Tuesday, 30 August 2011

Justice League Detroit Redux - JLA Classified

Largely pilloried at the time of their original publication in the mid-80's, the Detroit League were given a much stronger outing in 2001 in JLA Incarnations #5 (as shown last week) and it wasn't too long before they cropped up again in the pages of JLA: Classified from 2006.

JLA: CLASSIFIED #22 - #25, written by Steve Englehart with art by Tom Derenick and Mark Farmer.

JLA: Classified was used to tell tales of the Justice League that weren't always set in the present so it was no surprise that the Detroit League showed up in its pages eventually. After John Ostrander's take on the team (again, see last week) Steve Englehart - writer of one of, if not the definitive Batman stories - should have done wonders with the team. Instead, it's a step backward as we join the League just after their defeat of Amazo and find J'onn J'onzz has brought them to Canada to go camping and Steel, for one, isn't happy:

"Second-stringers, third-stringers, and rookies" is how he describes the League. It's no wonder nobody likes them if they don't like themselves.

While the team begin training, the villains of the piece assemble: the original Royal Flush Gang, the guys who wore clubs on their suits rather than spades. Hearing the League is off on a training exercise, they decide to get back together (minus Amos Fortune, the original Ace of Clubs) and take on the League.

Again, a condescending tone about the Detroit League.

Englehart dishes up the first of his continuity errors next by ignoring the fact that Aquaman resigned immediately after the Amazo case. Instead, he's introduced as the leader of the League and has him learn of the impending attack in a manner which just makes me hang my head:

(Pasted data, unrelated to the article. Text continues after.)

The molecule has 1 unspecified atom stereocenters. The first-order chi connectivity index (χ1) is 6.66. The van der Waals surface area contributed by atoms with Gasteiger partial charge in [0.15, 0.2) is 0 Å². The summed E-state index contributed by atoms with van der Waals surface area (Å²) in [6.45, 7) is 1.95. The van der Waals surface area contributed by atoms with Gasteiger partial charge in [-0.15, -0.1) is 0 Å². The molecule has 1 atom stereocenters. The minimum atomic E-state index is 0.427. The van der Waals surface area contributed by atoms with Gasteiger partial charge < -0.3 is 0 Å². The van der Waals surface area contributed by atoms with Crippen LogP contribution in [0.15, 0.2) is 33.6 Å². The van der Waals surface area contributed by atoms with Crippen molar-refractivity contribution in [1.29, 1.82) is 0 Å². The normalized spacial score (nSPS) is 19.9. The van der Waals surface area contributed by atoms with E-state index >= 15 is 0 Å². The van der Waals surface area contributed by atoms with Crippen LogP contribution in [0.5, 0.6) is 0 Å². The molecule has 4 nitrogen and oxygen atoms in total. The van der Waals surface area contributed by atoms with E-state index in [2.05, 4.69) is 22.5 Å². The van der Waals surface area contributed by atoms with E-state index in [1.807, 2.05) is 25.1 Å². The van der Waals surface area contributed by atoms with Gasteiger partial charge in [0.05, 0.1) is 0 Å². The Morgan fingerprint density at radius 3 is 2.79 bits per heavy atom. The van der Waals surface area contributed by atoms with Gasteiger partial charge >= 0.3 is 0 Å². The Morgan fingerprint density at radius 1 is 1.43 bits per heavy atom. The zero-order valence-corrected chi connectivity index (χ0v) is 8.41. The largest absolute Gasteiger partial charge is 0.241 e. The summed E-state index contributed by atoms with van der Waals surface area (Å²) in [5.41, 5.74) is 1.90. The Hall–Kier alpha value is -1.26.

Pisces ex machina, anybody?

Anyway, back in Canada, the Royal Flush Gang attack the League armed with the home-built stellaration machine and a pack of cards, the latter of which, imbued with the powers of cartomancy, are hurled at the Leaguers with various results:

The stellaration machine gives the League bad luck allowing the Gang to attack and kick their butts. Stuffed to bursting with pride, though, Ten inadvertently gives away the cause of their powers, allowing Steel to grab a tree in an attempt to smash the machine . . . with disastrous results:

That there, ladies and gents, is Steel accidentally killing Ten and Queen of the Royal Flush Gang.

Once that happens, Jack and King high-tail it out of there, unaware that Fortune, the original Ace, is watching everything.

Aquaman calls in to League HQ to find neither Zatanna nor Elongated Man around but decides to head up to Canada and find the League anyway.

Fortune explains to Jack and King that it was he who turned the tide of their battle with the League. He's had the same idea - to kill the Detroit League - and used his original gang to test their responses before launching his own attack with his new spade-wearing Gang. By the time the League put more boulders on the dead Ten and Queen "to keep the animals away" the spade-Gang launch their attack but in a role reversal, their attack is hampered by King and Jack of the clubs-Gang who use their stellaration machine to interfere with Fortune's. All of which results in a huge forest fire breaking out, both Gangs running away and leaving the League trapped by flames which, unsurprisingly, render J'onn unconscious immediately.

Around this time, Aquaman arrives, landing his plane near the fire and swimming up a nearby stream in the hopes that it will lead him close to the League's camp. As the two Gangs head for their respective hideouts, the League take advantage of Vixen's animal senses and attempt to escape the fire. During this, Englehart dishes up his second continuity error, implying an attraction between Vixen and Steel which simply never happened during the original run.